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Joey Ramone Net Worth, Biography & Wiki 2017
Born as Jeffrey Ross Hyman on the 19th May in 1951, Joey Ramone was one of the members of the cult punk band the Ramones. During their existence from 1974 until 1986, the band released 14 studio albums, including the “Ramones” (1976), “Rocket to Russia” (1977), “Animal Boy” (1986), and “Mondo Bizarro” (1992), among others. Joey’s career started in the mid ‘60s, and only ended with his death in 2001.
Have you ever wondered how rich Joey Ramone was at the time of his death? According to authoritative sources, it has been estimated that Ramone’s net worth was as high as $6 million, earned through his successful career in the entertainment industry. In addition to his band career, Joey also worked solo, but his two albums were released posthumously, “Don’t Worry About Me” (2002), and “Ya Know” (2012).
Joey Ramone Net Worth $6 Million
Joey Ramone was the son of Charlotte and Noel Hyman; he grew up in Forest Hills in Queens New York, with his brother, Mickey Leigh, who later also became a musician. Joey went to Forest Hills High School, but was never a part of big friendships and most of the time spent alone. The situation got worse once he was diagnosed with obsessive-compulsive disorder. However, he found his solace in music; from an early age he had listened to such bands and musicians as the Beatles, David Bowie, and the Who, among others. Once he turned 13, he started playing drums, and four years later took up an acoustic guitar too.
When he was 21 years old, Joey joined his first band, called Sniper, becoming their lead vocalist, and consisting of Bob Butani, Danny Wray, Peter Morales and Patrick Frankslyn. However, Joey left the group even before recording a demo tape, since he was replaced by Alan Turner.
The same year, he started the band The Ramones, with his friends Douglas Covin and John Cummings; Douglas already had a stage name Dee Dee Ramone, and the two took the Ramone surname, with John becoming Johnny Ramone and Jeffrey, Joey Ramone.
In the beginning, Joey was on the drums, while Dee Dee Ramone was at the microphone. Nevertheless, that changed once their manager, Tommy Erdelyi, a.k.a Tommy Ramone, took over drumming duties. Their first album came out in 1976, entitled “Ramones”, an produced such hits as “Blitzkrieg Bop” and “I Wanna Be Your Boyfriend”. By the time the ‘70s ended, The Ramones had three more albums to their name, “Leave Home” (1977), “Rocket to Russia” (1977), and “Road to Ruin” (1978), make such hits as “Sheena Is a Punk Rocker”, “Rockaway Beach”, “Do You Wanna Dance?”, and “Needles and Pins” (1978), among others, all of which increased the popularity of the band.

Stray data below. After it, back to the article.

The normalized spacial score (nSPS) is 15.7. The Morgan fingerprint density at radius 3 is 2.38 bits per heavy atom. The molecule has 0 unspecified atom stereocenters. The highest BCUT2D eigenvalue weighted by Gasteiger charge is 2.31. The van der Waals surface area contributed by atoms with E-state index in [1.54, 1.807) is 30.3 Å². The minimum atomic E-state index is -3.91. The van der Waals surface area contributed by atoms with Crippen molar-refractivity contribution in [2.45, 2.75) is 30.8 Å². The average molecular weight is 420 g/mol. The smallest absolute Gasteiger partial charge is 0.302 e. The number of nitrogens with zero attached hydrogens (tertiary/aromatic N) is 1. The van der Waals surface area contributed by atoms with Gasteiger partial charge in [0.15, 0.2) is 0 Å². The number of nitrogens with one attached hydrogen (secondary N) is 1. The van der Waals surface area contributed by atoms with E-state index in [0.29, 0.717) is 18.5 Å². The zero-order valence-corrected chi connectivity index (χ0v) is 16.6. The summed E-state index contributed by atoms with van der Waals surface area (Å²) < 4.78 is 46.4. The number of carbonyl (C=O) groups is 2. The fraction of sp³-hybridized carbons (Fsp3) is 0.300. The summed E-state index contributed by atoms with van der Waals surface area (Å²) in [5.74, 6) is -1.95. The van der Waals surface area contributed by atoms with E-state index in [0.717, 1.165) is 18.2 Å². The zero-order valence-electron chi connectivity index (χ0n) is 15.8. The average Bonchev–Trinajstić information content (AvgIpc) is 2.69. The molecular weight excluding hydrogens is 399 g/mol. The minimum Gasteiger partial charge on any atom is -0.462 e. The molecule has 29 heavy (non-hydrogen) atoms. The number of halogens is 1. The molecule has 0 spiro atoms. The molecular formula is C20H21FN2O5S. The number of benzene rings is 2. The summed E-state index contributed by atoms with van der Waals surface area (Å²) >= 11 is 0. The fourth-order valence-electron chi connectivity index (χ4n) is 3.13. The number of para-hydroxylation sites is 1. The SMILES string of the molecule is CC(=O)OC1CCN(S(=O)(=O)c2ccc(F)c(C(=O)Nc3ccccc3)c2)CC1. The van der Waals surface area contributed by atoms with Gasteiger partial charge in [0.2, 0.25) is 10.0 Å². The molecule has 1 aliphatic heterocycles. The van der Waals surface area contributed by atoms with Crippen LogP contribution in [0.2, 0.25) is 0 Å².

In 1980 they released their fifth album “End of the Century”, which featured new drummer, Marky Ramone, since Tommy left due to stress while on tours. The album reached No. 14 on the UK charts, and spawned such hits as “Baby, I Love You” and “Do You Remember Rock ‘n’ Roll Radio”. The same year they released the song “I Wanna Be Sedated”, which was used on the soundtrack of the film “Times Square”, and became one of their biggest hits. In 1981 their next album came out, entitled “Pleasant Dreams”, but the album wasn’t very successful, which also applied two a couple of following releases, “Subterranean Jungle” (1983) and “Too Tough to Die” (1984).
Two years later, they released “Animal Boy”, which put them back on track, and spawned the hit single “Somebody Put Something in My Drink”. The band existed for the next ten years, releasing five more albums, including the “Halfway to Sanity” (1987), “Brain Drain” (1989), “Mondo Bizarro” (1992), and “¡Adios Amigos!” (1995), all of which increased Joey’s net worth.
Thanks to his contribution to music, he was inducted into the Rock and Roll Hall of Fame in 2002.
Regarding his personal life, little is known about Joey’s life away from the music industry, since he kept it as private as possible.
According to reports, Joey Ramone was listening to the song “In a Little While” by U2 when he died in hospital on 15th April in 2001, from the complications of lymphoma from which he had suffered for seven years.